Why I became, and will stay, some kind of Christian Transformationalist

Because it’s what’s happened anyway! From James B. Jordan’s Through New Eyes, final chapter.

The Growth of the Kingdom in Church History

Since we live in an age of setback, it is not always apparent to us that the Kingdom has, in fact, grown. But, if we take a look at the Kingdom in the year 300, we find it suffering in preConstantinian tribulation. A few centuries later, the Church was wrestling the tribes of Northern Europe into the Kingdom; while in the East, Christianity experienced a real golden age, and what we call “Nestorian” Christians had influence throughout India and China. A few centuries later, after the high “Middle” ages and the Protestant Reformation, Christianity greatly discipled the European countries, spread to the Americas, and gave birth to the printing press, university education, technology, and many other benefits. During the last century, Christianity extended all over the globe as a result of the missionary movement and almost eradicated slavery (though slavery still exists in some Islamic countries, and behind the iron curtain).

The history of the Church is not a history of smooth advances, however. From what we have seen of Biblical history, we should expect periods of setback. We should expect that an old establishment wears thin, and declines into stultification and error, only to be replaced by a new establishment that does fuller justice to the faith. Each new establishment takes up the strengths of the previous one, but transforms it into something new and more powerful, more glorious.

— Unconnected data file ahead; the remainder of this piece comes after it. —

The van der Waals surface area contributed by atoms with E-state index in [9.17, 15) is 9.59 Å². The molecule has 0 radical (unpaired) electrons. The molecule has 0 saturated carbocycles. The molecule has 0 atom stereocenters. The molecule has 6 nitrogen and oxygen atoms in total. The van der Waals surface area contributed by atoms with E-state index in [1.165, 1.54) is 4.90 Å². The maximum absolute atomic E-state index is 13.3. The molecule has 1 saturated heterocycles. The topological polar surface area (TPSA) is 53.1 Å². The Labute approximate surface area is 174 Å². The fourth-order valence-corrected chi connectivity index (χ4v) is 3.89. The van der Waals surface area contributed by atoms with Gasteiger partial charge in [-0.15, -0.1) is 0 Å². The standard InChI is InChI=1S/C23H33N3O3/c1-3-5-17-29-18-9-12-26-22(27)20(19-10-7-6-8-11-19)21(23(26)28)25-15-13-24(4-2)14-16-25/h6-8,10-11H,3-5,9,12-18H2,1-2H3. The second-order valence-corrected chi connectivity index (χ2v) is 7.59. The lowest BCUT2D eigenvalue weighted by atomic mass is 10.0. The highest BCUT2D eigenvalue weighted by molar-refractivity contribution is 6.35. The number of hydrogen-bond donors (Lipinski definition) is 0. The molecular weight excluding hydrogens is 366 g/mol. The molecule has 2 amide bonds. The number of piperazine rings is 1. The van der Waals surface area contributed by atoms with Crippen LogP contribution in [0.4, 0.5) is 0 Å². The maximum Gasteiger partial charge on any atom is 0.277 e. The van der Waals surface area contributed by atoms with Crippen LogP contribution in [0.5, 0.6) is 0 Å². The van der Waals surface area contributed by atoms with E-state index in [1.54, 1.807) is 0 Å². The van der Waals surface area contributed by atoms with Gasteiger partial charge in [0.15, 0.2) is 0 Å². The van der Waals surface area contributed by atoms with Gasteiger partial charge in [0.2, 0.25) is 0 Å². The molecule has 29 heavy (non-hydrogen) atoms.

For instance, after a couple of centuries of tribulation, God gave Constantine to the Church. Constantine is much criticized by ignorant persons today; but there can be no doubt that his conversion was a welcome change for the thousands of maimed, crippled, and raped Christians of his day. The Constantinian Establishment may not measure up by today’s standards, but it was glorious in its time. It gave peace to the Kingdom, and enabled Christianity to blossom in the East, bringing the Gospel to many peoples and bringing about tremendous blessings.

In the West, the Constantinian Establishment did not last. It
was, after all, imperfect. After several centuries of strife and disorder, God brought to pass the Papal Establishment in the West. Protestants like me find it easy to find fault with the Papacy, but we should remember that the firm hand of strong godly Popes helped bring the unruly tribes of Europe into the Kingdom. Just because the Popes of Luther’s day were bad does not mean they always had been. In their day, the tribes of Europe were in a state of continual warfare. By outlawing war during Lent, on Sunday, and at such times as the Peace of God and the Truce of God, the Papacy eventually brought about a condition of continual peace. Wars were declared, fought, and ended. Peace was normal. The Popes and godly emperors brought this about, using the rod of excommunication.

The Papal Establishment, however, was imperfect, It led to abuses, and the Christians of Northern Europe did not like being dominated by Italians. So, God gave the Reformation. The Reformation functioned differently in various countries, but it did bring a new and better “covenant.” The Reformation brought freedom of the press, literacy, university education, and technology. But the Reformation Establishments were imperfect also. They were too closely tied to the various nations, and in the United States to separate denominations. The sense of true catholicity in Christendom was lost.

The Growth of the Kingdom in the Future